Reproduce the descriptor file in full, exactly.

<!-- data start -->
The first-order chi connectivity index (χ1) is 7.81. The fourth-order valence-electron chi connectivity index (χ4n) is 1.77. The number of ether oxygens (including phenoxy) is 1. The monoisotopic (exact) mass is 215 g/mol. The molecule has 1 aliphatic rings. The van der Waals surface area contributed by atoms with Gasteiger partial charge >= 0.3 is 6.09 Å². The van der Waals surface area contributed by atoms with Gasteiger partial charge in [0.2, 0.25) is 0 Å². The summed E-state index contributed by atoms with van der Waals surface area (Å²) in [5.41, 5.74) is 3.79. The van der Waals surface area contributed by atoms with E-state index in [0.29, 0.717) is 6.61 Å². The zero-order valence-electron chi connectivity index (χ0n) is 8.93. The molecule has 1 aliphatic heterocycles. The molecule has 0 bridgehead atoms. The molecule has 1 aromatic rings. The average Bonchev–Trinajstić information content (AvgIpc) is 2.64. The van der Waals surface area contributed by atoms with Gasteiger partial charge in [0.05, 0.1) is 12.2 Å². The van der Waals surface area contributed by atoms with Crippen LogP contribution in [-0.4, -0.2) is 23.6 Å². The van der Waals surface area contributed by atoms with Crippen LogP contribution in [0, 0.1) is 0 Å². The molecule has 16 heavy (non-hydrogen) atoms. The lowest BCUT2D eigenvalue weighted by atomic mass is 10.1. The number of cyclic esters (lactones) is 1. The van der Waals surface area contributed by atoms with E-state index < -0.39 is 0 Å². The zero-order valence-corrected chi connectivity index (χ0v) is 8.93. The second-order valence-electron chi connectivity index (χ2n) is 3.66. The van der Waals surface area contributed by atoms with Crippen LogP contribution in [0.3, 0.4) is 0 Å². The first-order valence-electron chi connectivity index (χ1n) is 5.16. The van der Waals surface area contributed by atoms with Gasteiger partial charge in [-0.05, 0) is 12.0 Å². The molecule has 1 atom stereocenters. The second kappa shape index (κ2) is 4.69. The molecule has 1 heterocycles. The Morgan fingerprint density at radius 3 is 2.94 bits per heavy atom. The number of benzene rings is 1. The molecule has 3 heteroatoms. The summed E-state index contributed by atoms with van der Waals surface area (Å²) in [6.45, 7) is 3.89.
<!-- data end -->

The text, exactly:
The first-order chi connectivity index (χ1) is 7.81. The fourth-order valence-electron chi connectivity index (χ4n) is 1.77. The number of ether oxygens (including phenoxy) is 1. The monoisotopic (exact) mass is 215 g/mol. The molecule has 1 aliphatic rings. The van der Waals surface area contributed by atoms with Gasteiger partial charge >= 0.3 is 6.09 Å². The van der Waals surface area contributed by atoms with Gasteiger partial charge in [0.2, 0.25) is 0 Å². The summed E-state index contributed by atoms with van der Waals surface area (Å²) in [5.41, 5.74) is 3.79. The van der Waals surface area contributed by atoms with E-state index in [0.29, 0.717) is 6.61 Å². The zero-order valence-electron chi connectivity index (χ0n) is 8.93. The molecule has 1 aliphatic heterocycles. The molecule has 0 bridgehead atoms. The molecule has 1 aromatic rings. The average Bonchev–Trinajstić information content (AvgIpc) is 2.64. The van der Waals surface area contributed by atoms with Gasteiger partial charge in [0.05, 0.1) is 12.2 Å². The van der Waals surface area contributed by atoms with Crippen LogP contribution in [-0.4, -0.2) is 23.6 Å². The van der Waals surface area contributed by atoms with Crippen LogP contribution in [0, 0.1) is 0 Å². The molecule has 16 heavy (non-hydrogen) atoms. The lowest BCUT2D eigenvalue weighted by atomic mass is 10.1. The number of cyclic esters (lactones) is 1. The van der Waals surface area contributed by atoms with E-state index < -0.39 is 0 Å². The zero-order valence-corrected chi connectivity index (χ0v) is 8.93. The second-order valence-electron chi connectivity index (χ2n) is 3.66. The van der Waals surface area contributed by atoms with Crippen LogP contribution in [0.3, 0.4) is 0 Å². The first-order valence-electron chi connectivity index (χ1n) is 5.16. The van der Waals surface area contributed by atoms with Gasteiger partial charge in [-0.05, 0) is 12.0 Å². The molecule has 1 atom stereocenters. The second kappa shape index (κ2) is 4.69. The molecule has 1 heterocycles. The Morgan fingerprint density at radius 3 is 2.94 bits per heavy atom. The number of benzene rings is 1. The molecule has 3 heteroatoms. The summed E-state index contributed by atoms with van der Waals surface area (Å²) in [6.45, 7) is 3.89.